Tourism trans­forms long-hid­den Bud­dhist val­ley in Hi­malayas

Daily Local News (West Chester, PA) - - FEATURES - By Thomas Cytrynow­icz

For cen­turies, the sleepy val­ley nes­tled in the In­dian Hi­malayas re­mained a hid­den Bud­dhist en­clave for­bid­den to out­siders.

En­dur­ing the harsh year­round con­di­tions of the high moun­tain desert, the peo­ple of Spiti Val­ley lived by a sim­ple com­mu­nal code — share the Earth’s bounty, be hos­pitable to neigh­bors, and es­chew greed and temp­ta­tion at all turns.

That’s all start­ing to change, for bet­ter or worse. Since In­dia be­gan al­low­ing its own cit­i­zens as well as out­siders to visit the val­ley in the early 1990s, tourism and trade have boomed. And the marks of mod­ern­iza­tion, such as so­lar pan­els, as­phalt roads and con­crete build­ings, have be­gun to ap­pear around some of the vil­lages that dot the re­mote land­scape at al­ti­tudes above 13,000 feet.

“This year is busier than ever,” said Ishita Khanna, co-founder of the eco-tourism agency Eco­sphere. By Aug. 29, with at least a month left un­til the end of the tourism sea­son, there had been 847 for­eign vis­i­tors to the re­gion in 2016, com­pared with 726 for all of last year, of­fi­cials said.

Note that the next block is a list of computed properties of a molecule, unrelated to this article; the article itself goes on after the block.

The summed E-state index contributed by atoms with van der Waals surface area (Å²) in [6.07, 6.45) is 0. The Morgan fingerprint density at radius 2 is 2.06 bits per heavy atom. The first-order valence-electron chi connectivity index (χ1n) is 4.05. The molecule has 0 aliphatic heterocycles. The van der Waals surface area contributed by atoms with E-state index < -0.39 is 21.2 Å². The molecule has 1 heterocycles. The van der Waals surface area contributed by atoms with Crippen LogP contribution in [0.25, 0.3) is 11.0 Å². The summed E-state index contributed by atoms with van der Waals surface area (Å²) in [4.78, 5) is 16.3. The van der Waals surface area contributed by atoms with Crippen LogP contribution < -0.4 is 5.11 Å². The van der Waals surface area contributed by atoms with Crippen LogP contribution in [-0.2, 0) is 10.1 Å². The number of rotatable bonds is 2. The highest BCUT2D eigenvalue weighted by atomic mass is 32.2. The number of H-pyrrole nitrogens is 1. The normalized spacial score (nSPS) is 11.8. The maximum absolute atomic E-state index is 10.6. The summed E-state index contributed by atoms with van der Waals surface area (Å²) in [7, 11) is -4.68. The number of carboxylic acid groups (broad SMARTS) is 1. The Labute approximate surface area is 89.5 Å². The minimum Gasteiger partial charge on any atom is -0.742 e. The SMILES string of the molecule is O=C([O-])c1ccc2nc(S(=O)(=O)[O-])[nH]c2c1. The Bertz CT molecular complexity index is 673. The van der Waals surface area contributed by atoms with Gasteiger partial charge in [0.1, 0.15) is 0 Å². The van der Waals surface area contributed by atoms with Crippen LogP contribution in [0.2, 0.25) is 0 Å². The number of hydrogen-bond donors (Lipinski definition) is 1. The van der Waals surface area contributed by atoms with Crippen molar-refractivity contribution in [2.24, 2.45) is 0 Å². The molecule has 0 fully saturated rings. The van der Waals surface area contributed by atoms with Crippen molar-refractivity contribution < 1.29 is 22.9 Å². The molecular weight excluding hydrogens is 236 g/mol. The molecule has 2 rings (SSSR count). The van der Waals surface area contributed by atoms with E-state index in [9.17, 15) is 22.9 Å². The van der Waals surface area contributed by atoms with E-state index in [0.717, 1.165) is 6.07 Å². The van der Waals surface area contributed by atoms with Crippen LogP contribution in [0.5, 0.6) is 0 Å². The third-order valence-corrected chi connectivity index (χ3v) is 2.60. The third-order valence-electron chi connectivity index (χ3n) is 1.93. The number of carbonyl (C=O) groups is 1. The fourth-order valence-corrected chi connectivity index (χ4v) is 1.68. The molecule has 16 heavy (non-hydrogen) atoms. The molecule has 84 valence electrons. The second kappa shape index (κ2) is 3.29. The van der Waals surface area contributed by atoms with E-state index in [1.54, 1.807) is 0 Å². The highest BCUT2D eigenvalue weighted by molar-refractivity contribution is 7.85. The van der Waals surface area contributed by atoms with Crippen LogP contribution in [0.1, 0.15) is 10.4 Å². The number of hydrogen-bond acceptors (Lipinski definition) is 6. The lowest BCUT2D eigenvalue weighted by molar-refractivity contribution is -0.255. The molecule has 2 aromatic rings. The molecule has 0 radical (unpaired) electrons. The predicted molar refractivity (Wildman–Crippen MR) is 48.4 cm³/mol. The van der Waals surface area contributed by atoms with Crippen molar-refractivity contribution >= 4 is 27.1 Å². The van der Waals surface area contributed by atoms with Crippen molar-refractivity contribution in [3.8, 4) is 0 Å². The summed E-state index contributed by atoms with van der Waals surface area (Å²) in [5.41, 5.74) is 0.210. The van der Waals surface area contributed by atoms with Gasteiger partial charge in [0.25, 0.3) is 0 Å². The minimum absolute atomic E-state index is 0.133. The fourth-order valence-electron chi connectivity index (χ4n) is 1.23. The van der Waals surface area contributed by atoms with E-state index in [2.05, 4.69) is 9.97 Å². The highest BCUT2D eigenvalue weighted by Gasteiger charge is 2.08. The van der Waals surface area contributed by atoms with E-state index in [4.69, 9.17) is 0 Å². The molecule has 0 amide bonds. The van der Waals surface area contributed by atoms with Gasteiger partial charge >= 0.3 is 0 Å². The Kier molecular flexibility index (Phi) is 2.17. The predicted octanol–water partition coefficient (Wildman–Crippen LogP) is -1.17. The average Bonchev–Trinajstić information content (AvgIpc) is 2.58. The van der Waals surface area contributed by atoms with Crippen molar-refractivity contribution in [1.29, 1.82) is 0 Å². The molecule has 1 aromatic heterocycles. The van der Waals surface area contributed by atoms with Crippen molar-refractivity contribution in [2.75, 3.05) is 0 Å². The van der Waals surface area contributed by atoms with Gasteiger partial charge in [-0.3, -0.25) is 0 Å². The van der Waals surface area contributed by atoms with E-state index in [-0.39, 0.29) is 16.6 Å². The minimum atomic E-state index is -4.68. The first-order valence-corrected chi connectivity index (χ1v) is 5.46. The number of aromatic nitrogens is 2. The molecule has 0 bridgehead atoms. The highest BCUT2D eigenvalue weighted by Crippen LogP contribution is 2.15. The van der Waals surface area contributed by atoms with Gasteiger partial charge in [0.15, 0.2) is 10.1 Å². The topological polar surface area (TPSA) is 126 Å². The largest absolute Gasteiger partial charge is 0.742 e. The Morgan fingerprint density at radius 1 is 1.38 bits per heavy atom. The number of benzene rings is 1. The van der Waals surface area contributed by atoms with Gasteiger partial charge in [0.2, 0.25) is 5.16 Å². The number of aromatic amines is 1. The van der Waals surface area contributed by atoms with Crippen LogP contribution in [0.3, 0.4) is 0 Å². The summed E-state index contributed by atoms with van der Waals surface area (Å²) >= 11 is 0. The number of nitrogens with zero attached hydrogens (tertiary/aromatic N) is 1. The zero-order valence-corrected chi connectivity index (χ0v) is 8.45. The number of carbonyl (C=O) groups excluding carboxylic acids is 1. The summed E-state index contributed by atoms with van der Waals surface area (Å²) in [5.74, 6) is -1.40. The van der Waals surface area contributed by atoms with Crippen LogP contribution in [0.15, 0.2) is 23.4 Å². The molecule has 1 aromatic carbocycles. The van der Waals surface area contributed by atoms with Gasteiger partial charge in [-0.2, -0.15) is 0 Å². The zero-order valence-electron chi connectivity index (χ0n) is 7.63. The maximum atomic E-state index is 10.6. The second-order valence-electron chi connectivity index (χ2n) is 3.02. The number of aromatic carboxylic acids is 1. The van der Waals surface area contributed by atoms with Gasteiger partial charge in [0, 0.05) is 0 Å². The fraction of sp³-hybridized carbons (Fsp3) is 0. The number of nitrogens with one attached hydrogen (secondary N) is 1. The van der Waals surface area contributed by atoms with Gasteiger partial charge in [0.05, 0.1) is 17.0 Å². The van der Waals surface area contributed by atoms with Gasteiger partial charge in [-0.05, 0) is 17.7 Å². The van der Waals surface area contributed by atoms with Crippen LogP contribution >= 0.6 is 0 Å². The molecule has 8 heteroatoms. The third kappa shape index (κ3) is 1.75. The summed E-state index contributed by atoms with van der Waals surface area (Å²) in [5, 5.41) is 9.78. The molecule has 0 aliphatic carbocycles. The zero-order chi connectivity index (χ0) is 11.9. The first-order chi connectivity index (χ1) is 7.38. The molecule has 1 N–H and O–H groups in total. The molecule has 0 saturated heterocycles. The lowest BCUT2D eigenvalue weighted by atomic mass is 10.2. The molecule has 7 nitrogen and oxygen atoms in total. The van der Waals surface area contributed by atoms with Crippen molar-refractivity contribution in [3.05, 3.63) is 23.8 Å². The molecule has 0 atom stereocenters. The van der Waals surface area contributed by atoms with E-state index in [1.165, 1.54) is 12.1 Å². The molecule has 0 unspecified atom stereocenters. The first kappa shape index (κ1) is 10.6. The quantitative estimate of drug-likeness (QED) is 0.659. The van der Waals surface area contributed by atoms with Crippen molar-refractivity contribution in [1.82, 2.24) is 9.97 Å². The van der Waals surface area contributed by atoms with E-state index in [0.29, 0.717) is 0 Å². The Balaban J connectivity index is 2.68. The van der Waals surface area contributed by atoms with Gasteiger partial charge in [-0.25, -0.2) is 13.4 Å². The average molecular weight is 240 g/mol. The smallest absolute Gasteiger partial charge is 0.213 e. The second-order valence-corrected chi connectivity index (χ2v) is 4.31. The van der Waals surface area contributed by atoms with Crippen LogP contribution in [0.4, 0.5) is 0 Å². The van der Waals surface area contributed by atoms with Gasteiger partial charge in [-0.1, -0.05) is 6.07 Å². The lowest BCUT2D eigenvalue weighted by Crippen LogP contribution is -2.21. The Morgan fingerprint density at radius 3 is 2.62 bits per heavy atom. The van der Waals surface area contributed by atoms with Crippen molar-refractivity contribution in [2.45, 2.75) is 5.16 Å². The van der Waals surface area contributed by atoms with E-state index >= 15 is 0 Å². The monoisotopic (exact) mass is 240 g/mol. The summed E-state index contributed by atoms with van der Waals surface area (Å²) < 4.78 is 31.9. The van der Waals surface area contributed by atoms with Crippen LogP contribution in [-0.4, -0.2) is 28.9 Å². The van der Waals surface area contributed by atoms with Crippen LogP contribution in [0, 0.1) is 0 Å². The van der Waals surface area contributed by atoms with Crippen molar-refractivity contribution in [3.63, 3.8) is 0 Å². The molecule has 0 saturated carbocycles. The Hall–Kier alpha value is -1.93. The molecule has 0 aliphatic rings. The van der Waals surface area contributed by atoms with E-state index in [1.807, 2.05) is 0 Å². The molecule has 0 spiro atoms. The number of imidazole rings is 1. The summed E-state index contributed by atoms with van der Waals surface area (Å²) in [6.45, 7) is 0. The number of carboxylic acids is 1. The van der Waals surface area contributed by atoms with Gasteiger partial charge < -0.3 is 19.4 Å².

They could not give a fig­ure for how many In­di­ans had trav­eled to the re­gion in jeeps and buses across treach­er­ous moun­tain roads, as In­dian tourists do not need spe­cial per­mits. But ad­di­tional dis­trict mag­is­trate Ja­gan Thakur said that 70 per­cent of the tourists to the re­gion were In­di­ans.

Many of the val­ley’s 13,000 or so res­i­dents — eth­ni­cally Ti­betan yet long res­i­dent in the In­dian state of Hi­machal Pradesh — wel­come the in­flux of tourists ea­ger to ex­plore the moun­tains or sim­ply en­joy the pris­tine sur­round­ings.

“In years when the cli­mate and roads are good, they flock in to­gether in high num­bers,” Thakur said. “Vil­lagers will ac­tu­ally con­vert their houses into home­s­tays.”

In the hill­side vil­lage of Demul, with only around 250 res­i­dents, peo­ple have de­vised a sys­tem whereby half of the res­i­dents move in with their neigh­bors while rent­ing their earth­en­hut homes to trav­el­ers dur­ing the sum­mer, and then share the earn­ings. That in­come is help­ing many in­vest in bet­ter school­ing for their kids.

“They have a great sys­tem in this vil­lage ... every­body takes turns,” said Bri­tish trav­eler Tom Wel­ton. “They col­lec­tively bring all the money to­gether and at the end of the year they

THOMAS CYTRYNOW­ICZ — THE ASSOCIATED PRESS

A group of young monks brush their teeth at the Kon­gri monastery, Spiti Val­ley, In­dia. For cen­turies, the sleepy val­ley nes­tled in the In­dian Hi­malayas re­mained a hid­den Bud­dhist en­clave for­bid­den to out­siders. That’s all now start­ing to change since In­dia be­gan al­low­ing its own cit­i­zens as well as out­siders to visit the val­ley in the early 1990s.

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